Ep 26 Folsom Dam Gate Failure
Engineering News – Robotic Exoskeleton Therapy for People with MS (2:15).
This week`s episode is about the Folsom Dam Gate Failure (4:50). On July 17th, 1995, while gate 3 was opening (7:54), it’s structure failed and the gate swung open, allowing a rush of water down the river. The main cause of the failure? Rust. (9:33)
Folsom Dam Gate Failure
Hi and welcome to Failurology; a podcast about engineering failures. I’m your host, Nicole, and I’m from Calgary, Alberta. I attended a virtual podcast festival at the end of February this year. One of the sessions was on science communication. I didn’t quite know what that meant at the time, but I wanted to take in the entire festival and attended every session. Wikipedia says that science communication is the practice of informing, educating, raising awareness of science-related topics and increasing the sense of wonder about scientific discoveries and arguments. Turns out, I’ve been communicating science every day for over a decade, I just never had a name for it. In April I attended a prestigious two and a half day virtual science communication workshop hosted by the Best of Banff and Telus Spark Science Centre. And most recently I’ve been volunteering with the Science Writers and Communicators of Canada on the social media team for their June conference on the topic of Resilience. This has been a life changing experience. I’ve learned so much about communication plans, learned how to make session visuals for social media, I got a behind the scenes look at conference planning, and I even moderated a panel about resilient infrastructure. Which might be one of my coolest experiences of 2021, so far. And on top of that the Sci Comm community is amazing. Everyone comes from different backgrounds and specialties, but they all share a love of science.
All of that wonderfulness aside, between the conference, and the podcasting, and everything else going on in my life, I could use a nap or two. Luckily I have some much needed R&R scheduled for July which I’m really looking forward to. And I hear restrictions are going to be lightening up here in Alberta. Assuming its safe and our cases don’t skyrocket again, it will be nice to start working towards a new normal. Whatever that looks like.
This week’s engineering news is about exoskeleton therapy for people with multiple sclerosis. A group of MS experts at the Kessler Foundation in New Jersey did a randomized pilot study using robotic-exoskeleton assisted exercise rehabilitation (REAER). Say that 5x fast. They tested the effects of the robotic exoskeleton on mobility, cognition and brain connectivity as an effective intervention for people living with MS.
Multiple sclerosis causes deterioration of the insulating layer of the brain and spinal cord nerve cells, disrupting signals from the brain and causing physical and mental problems. We often take for granted that when our brain tells our leg to move, it moves; we don’t even really put much thought into it. But that is not the case for everyone. And unfortunately for people living with MS, there are not many therapies that currently exist to help manage those symptoms.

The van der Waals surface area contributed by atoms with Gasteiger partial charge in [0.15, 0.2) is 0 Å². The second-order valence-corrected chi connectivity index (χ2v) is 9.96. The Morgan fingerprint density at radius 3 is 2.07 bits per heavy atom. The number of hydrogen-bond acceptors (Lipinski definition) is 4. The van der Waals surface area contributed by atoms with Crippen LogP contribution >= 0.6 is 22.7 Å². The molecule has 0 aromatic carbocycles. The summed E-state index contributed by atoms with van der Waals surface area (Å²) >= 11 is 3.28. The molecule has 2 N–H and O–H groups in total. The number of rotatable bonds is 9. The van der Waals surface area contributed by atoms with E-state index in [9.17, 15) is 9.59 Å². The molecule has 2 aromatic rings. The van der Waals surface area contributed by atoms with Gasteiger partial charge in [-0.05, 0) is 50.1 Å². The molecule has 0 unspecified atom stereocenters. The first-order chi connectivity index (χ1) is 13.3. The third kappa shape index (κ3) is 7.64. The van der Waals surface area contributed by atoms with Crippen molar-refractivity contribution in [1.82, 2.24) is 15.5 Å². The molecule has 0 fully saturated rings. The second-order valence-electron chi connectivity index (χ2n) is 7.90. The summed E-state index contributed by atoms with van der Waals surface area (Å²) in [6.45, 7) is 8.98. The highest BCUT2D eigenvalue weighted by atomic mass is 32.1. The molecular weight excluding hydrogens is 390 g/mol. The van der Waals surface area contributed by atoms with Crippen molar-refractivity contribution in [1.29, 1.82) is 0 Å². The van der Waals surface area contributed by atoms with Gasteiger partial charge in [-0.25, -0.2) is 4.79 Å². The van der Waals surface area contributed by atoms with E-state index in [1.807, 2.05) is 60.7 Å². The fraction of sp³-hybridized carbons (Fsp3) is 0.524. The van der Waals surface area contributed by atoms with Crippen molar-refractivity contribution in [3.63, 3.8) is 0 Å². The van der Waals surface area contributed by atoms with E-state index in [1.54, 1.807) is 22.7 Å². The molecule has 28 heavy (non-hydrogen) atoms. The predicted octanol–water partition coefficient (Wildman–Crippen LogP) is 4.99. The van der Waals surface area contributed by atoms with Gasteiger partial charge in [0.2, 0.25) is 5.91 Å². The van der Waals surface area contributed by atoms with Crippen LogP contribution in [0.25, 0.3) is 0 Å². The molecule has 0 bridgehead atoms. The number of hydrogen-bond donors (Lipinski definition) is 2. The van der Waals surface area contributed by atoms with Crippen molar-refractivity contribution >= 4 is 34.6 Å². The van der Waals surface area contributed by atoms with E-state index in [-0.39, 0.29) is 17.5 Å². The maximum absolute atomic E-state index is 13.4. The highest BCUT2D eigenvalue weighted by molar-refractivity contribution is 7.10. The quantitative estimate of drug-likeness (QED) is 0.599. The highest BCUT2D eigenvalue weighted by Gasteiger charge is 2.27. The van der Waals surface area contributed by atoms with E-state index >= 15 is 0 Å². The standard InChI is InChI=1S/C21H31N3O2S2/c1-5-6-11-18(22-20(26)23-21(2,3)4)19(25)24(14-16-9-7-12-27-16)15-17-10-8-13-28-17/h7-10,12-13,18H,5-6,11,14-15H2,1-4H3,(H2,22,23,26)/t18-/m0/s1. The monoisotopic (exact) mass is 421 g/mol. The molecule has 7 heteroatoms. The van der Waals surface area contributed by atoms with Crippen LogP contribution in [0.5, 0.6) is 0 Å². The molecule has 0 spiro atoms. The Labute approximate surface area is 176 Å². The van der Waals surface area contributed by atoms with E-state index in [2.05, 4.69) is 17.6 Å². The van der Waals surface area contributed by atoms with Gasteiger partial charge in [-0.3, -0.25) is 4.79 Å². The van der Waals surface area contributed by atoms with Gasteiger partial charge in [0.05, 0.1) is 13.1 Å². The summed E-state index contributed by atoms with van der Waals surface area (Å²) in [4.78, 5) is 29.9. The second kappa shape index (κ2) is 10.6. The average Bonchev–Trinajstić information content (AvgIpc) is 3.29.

This four week study was small, including only 10 people; and all participants had significant MS symptoms. The participants wore a robotic exoskeletons that allowed them to walk further distances than they otherwise would. Distances that allowed them to receive the improved cognitive and mobility effects of exercise. From what I’ve gathered, for example, a person may need to walk 1km per day to see positive effects from exercise, but maybe they can only walk 10% of that. So they aren’t able to benefit from the effects of walking. But the robotic exoskeleton can help. It allows the user to walk longer distances and reap those benefits. Plus, you get to be part robot, even if temporarily, which is kind of like a superpower right?!? Pretty cool if you ask me.
Now, this is well outside my area of expertise. I like to joke that biology isn’t my strong science. Physics and chemistry are where I thrive. But I've heard about people with paralysis being able to repath the communication from their brain to their paralyzed limbs. Maybe not enough to walk again yet, but the ability to repath the signal is possible. I see the robotic exoskeleton as a way to repath the signals as well. I just think helping people walk again is really cool. Not all heroes wear capes.
If you want to read more on the robotic-exoskeleton assisted exercise rehabilitation (REAER) trial, check out the link in the show notes or head to failurology.ca.
Now on to this week’s engineering failure; the Folsom Dam spillway gate. I thought this was a really interesting failure. The majority of the water flows through the power generation section of the dam, but when it’s down from maintenance or the water levels are too high; the dam has several gates that can open or close to maintain the water level in the lake. And it operated just fine for 40 years. And then one day, while opening one of the gates, the gate buckled and just swung open like a door, allowing a rush of water down the river and draining almost 40% of the lake.
Like most failures, this didn’t just happen overnight and it could have been prevented. As much as this story is about the original design, it is also about the maintenance procedures that fell short. Even when engineers design the best and most robust infrastructure, if its not maintained properly or those maintaining it don’t understand how it works, it can still fail short of its expected life. Maintenance is a really important part of engineering. If a design is too expensive or complicated to maintain, guess what? It doesn't get maintained. If a design really complicated, it might not even get installed properly, but that's another story for another day.